we'll be having chicken & dumplings when she comes
July 26, 2012 10:28 PM   Subscribe

Like many other great American folk songs, She'll be Comin' Round the Mountain reaches us through the filter of both religious and secular movements. The music underneath the words has its original genesis in a spiritual sung originally by slaves and later popularized in the black churches of the south; the lyrics we know today – the version which came into the larger cultural vernacular and which spawned various children’s versions – was, originally, a protest song.

At the very beginning – Wikipedia tells us the song initially surfaced in the 1880s – "she" was the chariot the returned Christ drives. The score was published as part of an article by William E. Barton (a minister, prolific author, and authority on the life of Abraham Lincoln), in the New England Magazine, in 1899:

O, who will drive the chariot When she comes? (x2)
O, who will drive the chariot (x3) When she comes?
King Jesus, he'll be driver when she comes, When she comes…
She'll be loaded with bright Angels When she comes…
She will neither rock nor totter, When she comes…
She will run so level and steady, When she comes…
She will take us to the portals, When she comes…

But then, like most folk music, the song left the realm of the spiritual and, with its new popularity, became social commentary, or at least the rallying cry of a social movement (and today it's even more popular principally as a children's song). In some incarnations, it didn't look much like social commentary, certainly, nor did it bear any resemblance to its field chant or spiritual precursor.

Carl Sandburg included the song in his American Songbag in 1927, and wrote that he believed the now-updated lyrics – which became popular in the late teens, just a few years after the titular event(s) – were about Mary Harris “Mother” Jones promoting unionization among the coal miners of Appalachia, and this is accepted today as the song’s truest narrative.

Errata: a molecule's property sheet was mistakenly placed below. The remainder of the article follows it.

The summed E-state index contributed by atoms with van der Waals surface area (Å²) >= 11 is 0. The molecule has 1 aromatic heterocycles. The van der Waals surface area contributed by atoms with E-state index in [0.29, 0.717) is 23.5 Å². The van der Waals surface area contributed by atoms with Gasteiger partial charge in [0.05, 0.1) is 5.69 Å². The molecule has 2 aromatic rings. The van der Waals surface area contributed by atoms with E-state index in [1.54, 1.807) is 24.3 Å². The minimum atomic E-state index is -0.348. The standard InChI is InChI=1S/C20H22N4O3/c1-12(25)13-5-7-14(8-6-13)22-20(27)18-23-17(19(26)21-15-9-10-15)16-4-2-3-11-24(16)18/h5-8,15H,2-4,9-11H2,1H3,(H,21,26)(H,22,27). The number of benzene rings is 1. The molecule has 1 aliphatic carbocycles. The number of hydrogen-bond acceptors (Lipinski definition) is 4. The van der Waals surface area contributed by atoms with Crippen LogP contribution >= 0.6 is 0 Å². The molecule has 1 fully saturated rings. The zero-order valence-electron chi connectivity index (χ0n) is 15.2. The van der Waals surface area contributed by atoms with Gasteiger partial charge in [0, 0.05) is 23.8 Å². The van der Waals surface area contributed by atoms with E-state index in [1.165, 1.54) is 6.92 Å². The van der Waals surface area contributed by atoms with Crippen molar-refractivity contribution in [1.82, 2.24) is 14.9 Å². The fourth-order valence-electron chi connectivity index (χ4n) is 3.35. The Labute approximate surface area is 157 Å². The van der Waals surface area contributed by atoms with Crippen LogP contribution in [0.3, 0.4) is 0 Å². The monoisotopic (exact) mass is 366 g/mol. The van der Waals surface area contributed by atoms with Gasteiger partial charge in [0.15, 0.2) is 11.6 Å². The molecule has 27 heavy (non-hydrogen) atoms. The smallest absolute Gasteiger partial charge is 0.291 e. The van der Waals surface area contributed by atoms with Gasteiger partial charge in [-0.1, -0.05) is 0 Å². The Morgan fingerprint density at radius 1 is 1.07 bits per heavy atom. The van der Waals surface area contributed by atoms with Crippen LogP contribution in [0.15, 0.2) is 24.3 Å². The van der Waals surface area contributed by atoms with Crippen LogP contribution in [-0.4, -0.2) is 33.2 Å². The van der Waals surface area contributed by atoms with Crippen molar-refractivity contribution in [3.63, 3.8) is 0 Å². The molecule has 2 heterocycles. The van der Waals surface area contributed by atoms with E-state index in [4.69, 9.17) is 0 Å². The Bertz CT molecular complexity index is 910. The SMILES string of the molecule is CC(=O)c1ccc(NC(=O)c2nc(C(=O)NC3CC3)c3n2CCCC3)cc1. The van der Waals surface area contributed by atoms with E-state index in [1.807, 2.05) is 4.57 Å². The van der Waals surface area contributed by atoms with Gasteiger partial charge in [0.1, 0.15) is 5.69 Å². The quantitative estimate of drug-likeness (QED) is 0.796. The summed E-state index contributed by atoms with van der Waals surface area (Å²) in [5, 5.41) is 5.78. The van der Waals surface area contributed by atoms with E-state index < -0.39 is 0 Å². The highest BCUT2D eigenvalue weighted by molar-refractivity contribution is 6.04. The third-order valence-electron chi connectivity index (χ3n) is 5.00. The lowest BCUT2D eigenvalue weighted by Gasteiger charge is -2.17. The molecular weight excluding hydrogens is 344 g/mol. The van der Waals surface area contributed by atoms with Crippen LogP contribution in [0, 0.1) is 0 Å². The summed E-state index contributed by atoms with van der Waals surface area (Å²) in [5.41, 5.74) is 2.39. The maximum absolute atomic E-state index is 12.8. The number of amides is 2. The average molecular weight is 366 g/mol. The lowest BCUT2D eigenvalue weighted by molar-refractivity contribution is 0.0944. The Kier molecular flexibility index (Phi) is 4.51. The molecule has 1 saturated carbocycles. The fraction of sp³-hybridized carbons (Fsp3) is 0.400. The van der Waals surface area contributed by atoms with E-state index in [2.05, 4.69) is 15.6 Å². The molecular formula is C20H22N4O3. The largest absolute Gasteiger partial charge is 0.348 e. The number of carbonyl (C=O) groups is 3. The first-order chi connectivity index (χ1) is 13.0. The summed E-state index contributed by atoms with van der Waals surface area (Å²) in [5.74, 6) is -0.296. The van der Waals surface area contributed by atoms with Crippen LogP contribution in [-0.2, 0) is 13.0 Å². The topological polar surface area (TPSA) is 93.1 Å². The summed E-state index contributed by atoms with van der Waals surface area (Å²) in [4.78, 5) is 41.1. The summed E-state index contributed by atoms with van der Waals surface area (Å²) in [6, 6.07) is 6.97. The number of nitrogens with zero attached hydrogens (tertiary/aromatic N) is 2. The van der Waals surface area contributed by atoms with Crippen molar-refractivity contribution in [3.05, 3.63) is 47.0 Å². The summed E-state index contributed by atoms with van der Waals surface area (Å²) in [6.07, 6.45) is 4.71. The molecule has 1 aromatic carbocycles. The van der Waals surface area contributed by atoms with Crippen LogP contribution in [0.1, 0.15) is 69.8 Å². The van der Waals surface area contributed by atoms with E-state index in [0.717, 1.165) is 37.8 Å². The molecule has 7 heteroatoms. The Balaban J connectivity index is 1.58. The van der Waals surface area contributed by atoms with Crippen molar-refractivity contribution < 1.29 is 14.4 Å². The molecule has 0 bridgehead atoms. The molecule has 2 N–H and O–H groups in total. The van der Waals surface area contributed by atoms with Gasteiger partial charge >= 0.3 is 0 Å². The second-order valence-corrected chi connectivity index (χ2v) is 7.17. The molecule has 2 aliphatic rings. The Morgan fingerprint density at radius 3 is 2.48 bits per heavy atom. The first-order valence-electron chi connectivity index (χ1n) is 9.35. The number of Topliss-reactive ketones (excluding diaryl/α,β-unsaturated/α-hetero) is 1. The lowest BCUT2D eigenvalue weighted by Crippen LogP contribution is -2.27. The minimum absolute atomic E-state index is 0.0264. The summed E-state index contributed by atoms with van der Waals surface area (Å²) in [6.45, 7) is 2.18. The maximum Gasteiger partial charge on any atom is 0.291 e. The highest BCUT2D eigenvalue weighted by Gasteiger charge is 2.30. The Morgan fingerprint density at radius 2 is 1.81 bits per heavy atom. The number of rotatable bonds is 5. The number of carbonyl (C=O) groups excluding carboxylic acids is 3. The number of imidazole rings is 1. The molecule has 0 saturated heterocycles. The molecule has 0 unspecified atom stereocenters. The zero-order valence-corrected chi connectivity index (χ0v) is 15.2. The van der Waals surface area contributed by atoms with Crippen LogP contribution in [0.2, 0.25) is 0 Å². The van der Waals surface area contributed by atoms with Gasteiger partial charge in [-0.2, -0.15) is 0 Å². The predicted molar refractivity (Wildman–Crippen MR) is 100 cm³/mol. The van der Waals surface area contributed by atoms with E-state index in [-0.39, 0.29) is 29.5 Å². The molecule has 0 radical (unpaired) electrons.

She’ll be coming round the mountain when she comes (x2)
She’ll be coming round the mountain (x3) when she comes
She’ll be driving six white horses when she comes…
Oh, We’ll all go out to meet her when she comes…
She’ll be wearing red pajamas when she comes…
She will have to sleep with Grandma when she comes…
We’ll be singing Hallelujah when she comes…
We’ll kill the old red rooster when she comes…
We’ll all have chicken and dumplings when she comes…

Its politicization doesn't begin and end with Mother Jones, though; watch and listen to this Neil Young & Crazy Horse version, which pairs the lyrics with and contrasts their message to footage from Birth of a Nation.


I was a latter-day red-diaper baby myself, born to graduate students at UC Berkeley in 1970; songs like this (most often probably sung by this guy ) were part and parcel of my upbringing. Now that I am a parent, it's enjoying a revival in my household: my four-year-old constantly asks for me to sing her “round the mountain,” the song I calmed her with every night when she was first brought home from Korea at 9 months of age and was inconsolable and scared. We sing it together nowadays.

http://www.youtube.com/watch?v=CK9Jh5efPjY&feature=youtu.be
posted by luriete (3 comments total)

This post was deleted for the following reason: Would love to see this re-posted without the self link. Sorry we couldn't work it out. -- taz



 
And then there's this version.
posted by DaddyNewt at 10:56 PM on July 26, 2012 [1 favorite]


As much of a P-Funk fan as I am, I left that one out because it was just a song over album cover art - a Youtube trend that really chaps my hide. But it is a great song, so thanks for giving the link.
posted by luriete at 10:57 PM on July 26, 2012


Schleswig-Holstein Mecklenberg-Vorpommern Berlin-Brandenburg
Sachsen Bayern Baden-Wuerttemberg Saarland
Rheinland-Pfalz Nordrhein-Westfalen
Niedersachsen Sachsen-Anhalt
Hessen Thuringen
Und Haupstadt Berlin

15 years later and I still know all the states of Germany (in roughly clockwise order, minus the city-states of Bremen and Hamburg) because my high school German teacher had a song for them to this tune.
posted by kmz at 11:27 PM on July 26, 2012 [1 favorite]


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